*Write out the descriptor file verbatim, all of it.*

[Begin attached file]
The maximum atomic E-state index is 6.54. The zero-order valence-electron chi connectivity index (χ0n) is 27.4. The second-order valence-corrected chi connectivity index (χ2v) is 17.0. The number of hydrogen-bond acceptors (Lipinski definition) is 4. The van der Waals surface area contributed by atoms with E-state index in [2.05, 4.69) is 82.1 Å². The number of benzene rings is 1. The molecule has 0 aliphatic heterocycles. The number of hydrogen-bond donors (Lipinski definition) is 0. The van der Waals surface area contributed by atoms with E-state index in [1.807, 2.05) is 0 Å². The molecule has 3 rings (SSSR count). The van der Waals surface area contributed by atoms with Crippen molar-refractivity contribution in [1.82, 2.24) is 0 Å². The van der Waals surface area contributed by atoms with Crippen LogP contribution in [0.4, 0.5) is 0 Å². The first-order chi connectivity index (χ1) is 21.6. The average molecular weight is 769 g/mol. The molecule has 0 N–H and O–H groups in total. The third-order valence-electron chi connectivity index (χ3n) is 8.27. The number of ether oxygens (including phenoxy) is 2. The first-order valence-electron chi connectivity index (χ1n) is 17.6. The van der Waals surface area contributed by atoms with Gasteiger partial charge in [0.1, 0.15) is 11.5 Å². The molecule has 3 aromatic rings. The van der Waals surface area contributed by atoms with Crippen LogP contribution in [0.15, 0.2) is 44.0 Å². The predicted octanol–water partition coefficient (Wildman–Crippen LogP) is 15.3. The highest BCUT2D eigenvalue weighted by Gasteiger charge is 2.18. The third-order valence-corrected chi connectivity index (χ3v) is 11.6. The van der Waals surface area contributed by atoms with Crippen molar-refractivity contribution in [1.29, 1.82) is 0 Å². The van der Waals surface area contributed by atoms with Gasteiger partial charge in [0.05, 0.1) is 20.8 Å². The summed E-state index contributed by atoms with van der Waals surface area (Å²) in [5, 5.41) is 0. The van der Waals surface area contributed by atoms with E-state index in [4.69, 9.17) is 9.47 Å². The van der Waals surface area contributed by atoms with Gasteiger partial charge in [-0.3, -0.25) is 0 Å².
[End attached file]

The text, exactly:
The maximum atomic E-state index is 6.54. The zero-order valence-electron chi connectivity index (χ0n) is 27.4. The second-order valence-corrected chi connectivity index (χ2v) is 17.0. The number of hydrogen-bond acceptors (Lipinski definition) is 4. The van der Waals surface area contributed by atoms with E-state index in [2.05, 4.69) is 82.1 Å². The number of benzene rings is 1. The molecule has 0 aliphatic heterocycles. The number of hydrogen-bond donors (Lipinski definition) is 0. The van der Waals surface area contributed by atoms with E-state index in [1.807, 2.05) is 0 Å². The molecule has 3 rings (SSSR count). The van der Waals surface area contributed by atoms with Crippen molar-refractivity contribution in [1.82, 2.24) is 0 Å². The van der Waals surface area contributed by atoms with Crippen LogP contribution in [0.4, 0.5) is 0 Å². The first-order chi connectivity index (χ1) is 21.6. The average molecular weight is 769 g/mol. The molecule has 0 N–H and O–H groups in total. The third-order valence-electron chi connectivity index (χ3n) is 8.27. The number of ether oxygens (including phenoxy) is 2. The first-order valence-electron chi connectivity index (χ1n) is 17.6. The van der Waals surface area contributed by atoms with Gasteiger partial charge in [0.1, 0.15) is 11.5 Å². The molecule has 3 aromatic rings. The van der Waals surface area contributed by atoms with Crippen LogP contribution in [0.15, 0.2) is 44.0 Å². The predicted octanol–water partition coefficient (Wildman–Crippen LogP) is 15.3. The highest BCUT2D eigenvalue weighted by Gasteiger charge is 2.18. The third-order valence-corrected chi connectivity index (χ3v) is 11.6. The van der Waals surface area contributed by atoms with Crippen molar-refractivity contribution in [1.29, 1.82) is 0 Å². The van der Waals surface area contributed by atoms with Gasteiger partial charge in [0.05, 0.1) is 20.8 Å². The summed E-state index contributed by atoms with van der Waals surface area (Å²) in [5, 5.41) is 0. The van der Waals surface area contributed by atoms with E-state index in [4.69, 9.17) is 9.47 Å². The van der Waals surface area contributed by atoms with Gasteiger partial charge in [-0.3, -0.25) is 0 Å².